Wednesday, February 27, 2013

W09.03 Integrating Alexander’s Ideas With Alexander Technique Practice




W09.03 Integrating Alexander’s Ideas With Alexander Technique Practice

This week I am focusing again on your Service Product: what kind of Alexander Technique session do you give to you? This will determine the kind of Alexander Technique you give to others. I am fascinated by deep enquiry about the Self – a topic I touched on by sharing my personal story yesterday. Is it possible that we can include this kind of enquiry in our ordinary Alexander Technique lessons?

About this, I have a question which I will lay out today…

When you read Alexander’s books, then look at an average Alexander Technique session today, for me there is a disconnect. On the one side are these lofty ideas that concern the evolution of human consciousness, on the other side we see a person bobbing up and down from a chair, or lying on a table whilst a teacher does “hands on”, often chatting about nothing in particular while they do it.

 Something that connects these two sides is missing…

Integrating Enquiry As A Tool for Alexander Technique Teachers
What’s missing is deep enquiry – the kind of searching, profound questions that cause us slight discomfort: enquiry that bursts open the illusionary box that contains our habits of living. Of course in Alexander’s mind, that enquiry revolved around these life habits: meeting a stimulus that puts you wrong and learning how to deal with it. And the laboratory for that began with exploring simple, everyday activities. After all, reasoned Alexander, if you can’t change your behaviour in the simple act of getting out of a chair, how can you possibly hope to change more deeply entrenched behaviours?

But somewhere along the way we got lost, starting to worry about how skilful our hands are, or where the feet should be, and what was the best angle to bend the hips before rising from the chair: where is the profound enquiry in that?

However, most Alexander Technique teachers I know are switched on to deep enquiry; are themselves seekers willing to ask profound questions. So maybe getting in and out of chairs was appropriate for the Edwardian era that Alexander harks from, but how relevant is it today for those who seek profound change in their lives? What is the new “chairwork” for Alexander Technique teachers?

A New Kind of Chairwork for Our Brains To Explore
Alexander's Discoveries have always attracted people in pain. So let’s start there: what causes you stress and pain? And the answer is: the way you think. I can guess you are stressed when I see that you are using your head in a way that causes downward pressure through your spine and whole Self. But is it your head that causes this movement, or is it the thought you are entertaining that causes this movement?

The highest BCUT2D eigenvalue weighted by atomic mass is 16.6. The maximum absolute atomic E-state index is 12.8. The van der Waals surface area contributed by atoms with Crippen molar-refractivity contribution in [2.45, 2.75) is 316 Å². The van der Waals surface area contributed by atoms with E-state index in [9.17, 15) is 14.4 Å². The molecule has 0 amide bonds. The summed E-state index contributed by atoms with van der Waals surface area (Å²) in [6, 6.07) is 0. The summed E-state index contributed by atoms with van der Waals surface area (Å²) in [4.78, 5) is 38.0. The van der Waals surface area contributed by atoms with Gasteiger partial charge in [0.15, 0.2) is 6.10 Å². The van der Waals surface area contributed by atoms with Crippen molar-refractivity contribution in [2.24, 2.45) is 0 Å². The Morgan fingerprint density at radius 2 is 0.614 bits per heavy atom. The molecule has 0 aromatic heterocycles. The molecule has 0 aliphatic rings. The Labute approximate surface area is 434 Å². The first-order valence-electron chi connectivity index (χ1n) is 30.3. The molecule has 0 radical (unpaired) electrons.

Primary control, far from being a “cause” is itself only a key “symptom” of something more than mere physical co-ordination. And this is where disconnect happens – forgetting that the movements we observe in others can not be remedied alone by using our hands to invite a different movement within the system of that person. It is the thought that moved their head/spine that also needs our attention, not just the movement of the head/spine itself.

Of course our touch delivered guidance helps, particularly when a person’s idea is not held as strongly as it might have been in the past. However, in the case of a person continuing to think a thought – like me thinking “Something is wrong with me” – no amount kinaesthetic information, even from the Master Himself, can undo this thought without the active conscious enquiry of the person holding on to that idea.

How do you “undo” a thought?
Commonly, people go immediately to “think another thought” but this is precisely the same behaviour as a person in a slump deciding to “sit up straight” to make it better. It takes constant effort, eventually leaving you so tired that you deflate even further into your slump. So far from “undoing” anything, it instead added another layer of doing.

When I believe something is wrong with me and try to immediately counter that with a new thought: “Nothing is wrong with me” then all I am doing is going into denial about my original belief. It takes constant effort, eventually leaving me so tired that I deflate even further into depression, and go get drunk just to cheer me up. And that doesn’t work either.

So how do you “undo” the thought “something is wrong with me”? You use the same tools Alexander used to figure out his problem: first gather information; second analyse that information; third experiment with giving up doing what you discovered you do; fourth develop from that a new set of thoughts that turn you around; fifth gain repeated experiences to build your confidence and ability to move in a new way. Explained in more depth tomorrow!

TOMORROW: How Alexander’s Process Is A Roadmap for Undoing Thoughts That Generate Deep Emotional Pain and Depression…

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